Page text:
American College of Rheumatology Proposal to Require Step Therapy is Detrimental to Rheumatology Patients' Interests
In a statement released last week, David Daikh, MD, PhD, president of the American College of Rheumatology, relayed the outcome of a meeting held with Health and Human Services Secretary Alex Azar on the topic of proposed changes to Medicare part B coverage of rheumatology treatment. The ACR has been concerned that a new policy allowing Medicare Advantage plans to utilize step therapy in Medicare part B would be detrimental to patients’ health and outcomes. Dr. Daikh stated: “While we support the goal of decreasing the cost of medications, the ACR has long opposed step therapy and other utilization management techniques that undermine the clinical judgement of providers, delay access to needed treatments and put our patients’ health at unnecessary risk.”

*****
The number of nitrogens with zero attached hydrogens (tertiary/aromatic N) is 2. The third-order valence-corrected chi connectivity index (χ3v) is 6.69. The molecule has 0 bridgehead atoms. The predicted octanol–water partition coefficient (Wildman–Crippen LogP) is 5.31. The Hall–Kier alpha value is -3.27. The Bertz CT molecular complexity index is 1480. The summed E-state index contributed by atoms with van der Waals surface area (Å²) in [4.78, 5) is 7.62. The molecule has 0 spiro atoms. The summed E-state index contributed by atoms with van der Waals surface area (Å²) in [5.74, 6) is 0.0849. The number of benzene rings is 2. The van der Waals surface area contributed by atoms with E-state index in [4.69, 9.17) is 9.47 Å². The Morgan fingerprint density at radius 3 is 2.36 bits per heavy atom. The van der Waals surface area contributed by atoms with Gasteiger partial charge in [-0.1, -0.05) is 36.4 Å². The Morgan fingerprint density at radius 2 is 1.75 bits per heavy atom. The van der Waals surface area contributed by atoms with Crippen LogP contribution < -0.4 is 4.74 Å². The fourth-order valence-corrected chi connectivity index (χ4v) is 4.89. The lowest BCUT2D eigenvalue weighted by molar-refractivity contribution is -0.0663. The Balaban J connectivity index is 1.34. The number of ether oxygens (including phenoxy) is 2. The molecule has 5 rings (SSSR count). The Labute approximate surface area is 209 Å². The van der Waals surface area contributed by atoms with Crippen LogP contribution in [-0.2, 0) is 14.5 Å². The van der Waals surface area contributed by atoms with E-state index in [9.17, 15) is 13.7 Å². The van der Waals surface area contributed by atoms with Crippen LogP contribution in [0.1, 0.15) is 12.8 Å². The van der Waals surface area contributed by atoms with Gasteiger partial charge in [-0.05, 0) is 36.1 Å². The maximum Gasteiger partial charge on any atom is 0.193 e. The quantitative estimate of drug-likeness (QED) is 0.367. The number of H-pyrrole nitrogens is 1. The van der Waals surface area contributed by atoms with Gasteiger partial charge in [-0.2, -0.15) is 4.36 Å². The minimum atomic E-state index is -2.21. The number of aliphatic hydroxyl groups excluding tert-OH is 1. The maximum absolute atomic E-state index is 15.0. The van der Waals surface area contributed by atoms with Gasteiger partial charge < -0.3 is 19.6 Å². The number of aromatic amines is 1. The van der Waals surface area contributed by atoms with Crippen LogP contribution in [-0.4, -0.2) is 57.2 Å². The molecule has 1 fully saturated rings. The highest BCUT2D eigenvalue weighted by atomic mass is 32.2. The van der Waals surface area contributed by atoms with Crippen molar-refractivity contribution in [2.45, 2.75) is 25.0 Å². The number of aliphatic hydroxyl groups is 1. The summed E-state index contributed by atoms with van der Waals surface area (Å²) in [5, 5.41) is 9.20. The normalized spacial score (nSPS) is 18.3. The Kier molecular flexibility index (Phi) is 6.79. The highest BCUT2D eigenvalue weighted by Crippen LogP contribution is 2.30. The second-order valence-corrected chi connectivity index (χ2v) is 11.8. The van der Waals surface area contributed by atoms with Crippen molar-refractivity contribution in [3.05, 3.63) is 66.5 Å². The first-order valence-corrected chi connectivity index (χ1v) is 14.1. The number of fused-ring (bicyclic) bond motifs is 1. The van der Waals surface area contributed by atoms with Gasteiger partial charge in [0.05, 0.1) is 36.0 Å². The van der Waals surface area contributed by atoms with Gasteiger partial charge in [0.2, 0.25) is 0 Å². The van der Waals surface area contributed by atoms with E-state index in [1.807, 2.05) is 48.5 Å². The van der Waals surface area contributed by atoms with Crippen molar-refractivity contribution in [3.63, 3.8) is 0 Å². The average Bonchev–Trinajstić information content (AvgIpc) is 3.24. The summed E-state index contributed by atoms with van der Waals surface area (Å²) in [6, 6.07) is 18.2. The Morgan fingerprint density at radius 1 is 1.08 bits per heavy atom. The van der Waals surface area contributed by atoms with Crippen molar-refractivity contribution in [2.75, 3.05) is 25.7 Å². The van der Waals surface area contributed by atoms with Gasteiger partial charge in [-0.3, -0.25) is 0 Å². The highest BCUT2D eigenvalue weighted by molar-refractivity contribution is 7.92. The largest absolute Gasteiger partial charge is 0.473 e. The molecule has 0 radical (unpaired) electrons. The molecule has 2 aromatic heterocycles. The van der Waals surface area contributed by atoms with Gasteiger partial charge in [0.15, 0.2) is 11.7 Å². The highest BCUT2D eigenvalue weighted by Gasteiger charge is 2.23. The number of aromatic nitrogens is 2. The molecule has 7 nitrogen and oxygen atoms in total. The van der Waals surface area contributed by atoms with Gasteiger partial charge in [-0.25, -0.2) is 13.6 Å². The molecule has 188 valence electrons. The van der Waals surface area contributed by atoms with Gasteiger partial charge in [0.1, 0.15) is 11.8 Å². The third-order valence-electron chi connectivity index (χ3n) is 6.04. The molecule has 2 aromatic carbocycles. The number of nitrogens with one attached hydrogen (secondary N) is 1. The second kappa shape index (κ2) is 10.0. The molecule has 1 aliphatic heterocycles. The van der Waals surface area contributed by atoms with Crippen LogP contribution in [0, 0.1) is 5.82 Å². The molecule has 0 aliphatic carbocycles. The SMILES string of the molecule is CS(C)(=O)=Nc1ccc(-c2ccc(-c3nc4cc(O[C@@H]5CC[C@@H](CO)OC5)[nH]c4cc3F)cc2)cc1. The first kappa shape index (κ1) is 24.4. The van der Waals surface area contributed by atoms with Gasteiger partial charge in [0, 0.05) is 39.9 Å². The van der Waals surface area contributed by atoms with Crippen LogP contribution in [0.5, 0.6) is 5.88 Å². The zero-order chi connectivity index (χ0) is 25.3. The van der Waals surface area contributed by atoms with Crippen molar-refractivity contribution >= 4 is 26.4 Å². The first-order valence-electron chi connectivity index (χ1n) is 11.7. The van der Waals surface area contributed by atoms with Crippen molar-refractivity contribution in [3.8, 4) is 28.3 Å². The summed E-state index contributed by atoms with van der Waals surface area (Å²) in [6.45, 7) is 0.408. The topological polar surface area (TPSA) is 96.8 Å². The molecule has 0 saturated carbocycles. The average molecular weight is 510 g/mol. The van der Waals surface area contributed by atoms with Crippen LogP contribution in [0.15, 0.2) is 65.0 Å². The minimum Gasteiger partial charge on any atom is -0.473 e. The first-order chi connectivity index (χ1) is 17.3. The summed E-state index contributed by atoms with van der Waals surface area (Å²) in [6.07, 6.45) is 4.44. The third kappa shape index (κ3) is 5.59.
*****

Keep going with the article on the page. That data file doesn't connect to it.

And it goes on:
The ACR is seeking clarification from HHS on the issue of “grandfathering” with respect to Medicare Advantage plans, specifically, that policy language will state that a patient who is currently stable with their treatment will not be required to go through step therapy if they switch Medicare Advantage plans. Further, a patient who achieves remission and is able to discontinue a medication should not be forced to go through step therapy due to a subsequent disease relapse. Dr. Daikh continued, “We remain concerned that the provider burden will increase with this policy change but are encouraged by the Administration’s willingness to accept input and proposals on how to reduce burden. Further, we appreciate the Administration’s expressed willingness to engage with the provider community regarding the appeals process and the value of defining clinically appropriate treatment pathways as part of step therapy.”
Read about the ACR position.
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